Our clients often ask which records they should keep for what period of time. Some have every bill they ever paid. Some keep nothing. Most of us are somewhere in between, with documents spread in piles all around the house, on the coffee table, home office, safe and safety deposit box.

One good thing about going through the process of planning what we call your “Life Plan”, is gathering all of the important documents about your life in one place: important information about your children, copies of your military discharge papers, deeds, titles, life insurance and annuity policies, statements from bank accounts and so forth. Once you have the basic set of documents, particularly the “permanent” items, it's easier for you – and eventually for those who need them when you are ill or at your death. You can't stop at one-time organization, however, you need to revisit and refresh your records. We revisit these documents periodically when our clients come in for a review of their Life Plan.

So what should you keep? Like so many other things, the real answer is – it depends. Recently I saw an infographic that offers solid direction about how to approach the task of sorting through your piles of stuff to make sense of what to shred, scan or store. It is included below for your reference.

shred-scan-or-store

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DISCLAIMER – Every case is different because every case is different. This blog does not give legal advice. This blog does not create an attorney client relationship. You are not permitted to rely on anything in this blog for any reason. This blog is an entirely personal endeavor. Every person's situation is different and requires an attorney to review the situation personally with you.
No attorney-client relationship is created by this site.
The use of the Internet, this blog or email for communication with this firm or any individual member of this firm does not establish an attorney-client relationship. Before we represent any client, the client and the attorney will sign a written retainer agreement. If you do not have a written, signed retainer agreement with us, we are not representing you and will not be taking any action on your behalf.

14 Money Valentines to Gift Your Sweetheart

Screen Shot 2014-02-12 at 8.01.55 AMby Sheryl Nance-Nash

Your typical Valentine’s Day conjures up images of flowers, candy and a candlelight dinner. Money—other than what you paid for the champagne and oysters—probably doesn’t come to mind.

But if you’re serious about making sure that your love story has a happy ending, you can use the romantic holiday to give each other gifts that say both “I love you” and “I want us to have a secure future together.”

Whether you’re in a serious relationship, engaged or already married, we’ve gathered ideas for 14 financial Valentines that you can gift your sweetie this year.

1. A Couple’s Financial Consultation

Normally, telling your significant other that you both need professional help isn’t a great sign for the longevity of a relationship. But signing up for a couple’s consultation with a financial planner may be a gift that actually increases your relationship’s long-term staying power, says Jennifer S. Faherty, a Certified Financial Planner™ and founder of Redbird Partners.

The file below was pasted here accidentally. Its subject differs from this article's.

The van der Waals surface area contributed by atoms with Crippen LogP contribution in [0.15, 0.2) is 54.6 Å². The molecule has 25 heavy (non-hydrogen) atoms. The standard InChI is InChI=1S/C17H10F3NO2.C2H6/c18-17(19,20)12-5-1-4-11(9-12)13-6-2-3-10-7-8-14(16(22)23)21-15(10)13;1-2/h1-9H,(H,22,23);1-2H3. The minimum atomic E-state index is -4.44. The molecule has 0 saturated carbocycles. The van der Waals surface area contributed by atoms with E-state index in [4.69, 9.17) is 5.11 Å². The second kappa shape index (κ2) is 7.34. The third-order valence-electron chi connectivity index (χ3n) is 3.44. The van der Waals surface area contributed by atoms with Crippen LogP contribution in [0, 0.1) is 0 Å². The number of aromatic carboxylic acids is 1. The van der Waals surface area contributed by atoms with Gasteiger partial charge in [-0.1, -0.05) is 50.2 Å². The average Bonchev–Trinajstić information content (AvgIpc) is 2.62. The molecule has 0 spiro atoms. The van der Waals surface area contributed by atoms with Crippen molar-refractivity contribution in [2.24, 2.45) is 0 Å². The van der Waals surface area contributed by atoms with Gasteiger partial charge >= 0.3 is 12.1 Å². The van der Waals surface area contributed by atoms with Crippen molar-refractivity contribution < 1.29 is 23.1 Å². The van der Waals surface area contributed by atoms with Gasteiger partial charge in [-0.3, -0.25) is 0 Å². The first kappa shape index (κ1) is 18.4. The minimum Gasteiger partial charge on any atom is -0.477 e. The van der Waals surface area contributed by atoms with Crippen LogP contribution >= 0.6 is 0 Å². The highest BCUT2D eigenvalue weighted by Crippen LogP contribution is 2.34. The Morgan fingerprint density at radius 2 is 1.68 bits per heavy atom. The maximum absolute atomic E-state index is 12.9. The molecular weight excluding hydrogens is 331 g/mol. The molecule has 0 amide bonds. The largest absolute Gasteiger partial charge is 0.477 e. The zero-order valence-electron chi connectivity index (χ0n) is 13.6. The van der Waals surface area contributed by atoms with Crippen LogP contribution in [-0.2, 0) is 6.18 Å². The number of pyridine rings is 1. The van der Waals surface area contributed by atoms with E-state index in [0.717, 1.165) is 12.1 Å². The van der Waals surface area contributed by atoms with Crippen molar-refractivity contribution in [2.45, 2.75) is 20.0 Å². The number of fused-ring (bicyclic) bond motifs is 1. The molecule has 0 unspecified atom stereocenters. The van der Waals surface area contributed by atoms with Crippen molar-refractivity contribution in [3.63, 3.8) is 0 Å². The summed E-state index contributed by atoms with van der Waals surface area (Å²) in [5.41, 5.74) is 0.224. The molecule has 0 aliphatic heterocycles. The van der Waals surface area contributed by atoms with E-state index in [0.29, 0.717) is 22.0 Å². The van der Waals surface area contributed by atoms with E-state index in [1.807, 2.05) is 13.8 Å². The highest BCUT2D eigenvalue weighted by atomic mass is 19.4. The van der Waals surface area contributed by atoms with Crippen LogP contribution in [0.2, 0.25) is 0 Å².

That’s because fighting about money is why most married couples split up, according to a study by Kansas State University researcher Sonya Britt. She found that couples who argue over money early on in their relationships were at a greater risk of divorce—regardless of their income, debt or net worth levels.

By meeting with an adviser, you’re making sure that both of you are involved in financial decision-making, and that you are on the same page when it comes to your bigger goals and how you’ll reach them.

2. A Life Insurance Policy

Ensuring that your partner is taken care of in the event that something happens to you—and vice versa—offers the gift of peace of mind. “You never know where the road of life will take you, and planning ahead for illness or death as well as having life insurance can help couples be ready,” says Mitchell Adel, a certified elder law attorney and managing partner at Cooper, Adel & Associates, a law firm specializing in estate planning and elder law.

Life insurance is especially important if you think that your loved one might have difficulties meeting monthly living expenses and paying one-time costs in the event of your death, like funeral expenses, as well as such longer-term bills as a mortgage—not to mention just the general cost of raising children.

RELATED: Checklist: I Want to Get Life Insurance

3. A Will

Death isn’t the most romantic dinner date topic, but being proactive about crafting a will can ensure that your money and belongings are distributed to the people you love, rather than leaving it up to the law. If you haven’t put your wishes down on paper yet, you’re not alone: Some 41% of Boomers and 71% of those under 34 polled by AARP said that they didn’t have a will.